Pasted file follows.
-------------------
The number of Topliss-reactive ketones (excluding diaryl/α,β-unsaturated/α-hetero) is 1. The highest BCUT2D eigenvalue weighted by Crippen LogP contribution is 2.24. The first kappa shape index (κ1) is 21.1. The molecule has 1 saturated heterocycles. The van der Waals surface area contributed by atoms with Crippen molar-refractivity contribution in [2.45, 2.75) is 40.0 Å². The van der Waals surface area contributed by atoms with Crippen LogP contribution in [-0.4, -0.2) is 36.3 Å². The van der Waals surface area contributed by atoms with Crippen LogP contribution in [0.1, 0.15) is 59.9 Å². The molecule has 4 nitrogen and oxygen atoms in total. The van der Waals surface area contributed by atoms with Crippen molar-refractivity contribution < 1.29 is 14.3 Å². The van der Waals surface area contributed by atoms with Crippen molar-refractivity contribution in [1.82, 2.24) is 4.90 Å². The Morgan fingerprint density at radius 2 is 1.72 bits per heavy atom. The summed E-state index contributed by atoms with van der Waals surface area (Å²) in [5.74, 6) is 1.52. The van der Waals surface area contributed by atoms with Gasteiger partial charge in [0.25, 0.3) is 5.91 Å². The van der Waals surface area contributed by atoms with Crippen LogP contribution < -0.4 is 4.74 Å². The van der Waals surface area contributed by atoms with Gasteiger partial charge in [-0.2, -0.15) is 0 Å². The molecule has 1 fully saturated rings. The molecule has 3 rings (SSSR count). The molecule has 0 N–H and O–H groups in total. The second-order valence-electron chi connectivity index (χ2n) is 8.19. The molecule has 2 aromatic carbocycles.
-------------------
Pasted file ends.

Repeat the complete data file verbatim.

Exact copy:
The number of Topliss-reactive ketones (excluding diaryl/α,β-unsaturated/α-hetero) is 1. The highest BCUT2D eigenvalue weighted by Crippen LogP contribution is 2.24. The first kappa shape index (κ1) is 21.1. The molecule has 1 saturated heterocycles. The van der Waals surface area contributed by atoms with Crippen molar-refractivity contribution in [2.45, 2.75) is 40.0 Å². The van der Waals surface area contributed by atoms with Crippen LogP contribution in [-0.4, -0.2) is 36.3 Å². The van der Waals surface area contributed by atoms with Crippen LogP contribution in [0.1, 0.15) is 59.9 Å². The molecule has 4 nitrogen and oxygen atoms in total. The van der Waals surface area contributed by atoms with Crippen molar-refractivity contribution < 1.29 is 14.3 Å². The van der Waals surface area contributed by atoms with Crippen molar-refractivity contribution in [1.82, 2.24) is 4.90 Å². The Morgan fingerprint density at radius 2 is 1.72 bits per heavy atom. The summed E-state index contributed by atoms with van der Waals surface area (Å²) in [5.74, 6) is 1.52. The van der Waals surface area contributed by atoms with Gasteiger partial charge in [0.25, 0.3) is 5.91 Å². The van der Waals surface area contributed by atoms with Crippen LogP contribution < -0.4 is 4.74 Å². The van der Waals surface area contributed by atoms with Gasteiger partial charge in [-0.2, -0.15) is 0 Å². The molecule has 1 fully saturated rings. The molecule has 3 rings (SSSR count). The molecule has 0 N–H and O–H groups in total. The second-order valence-electron chi connectivity index (χ2n) is 8.19. The molecule has 2 aromatic carbocycles.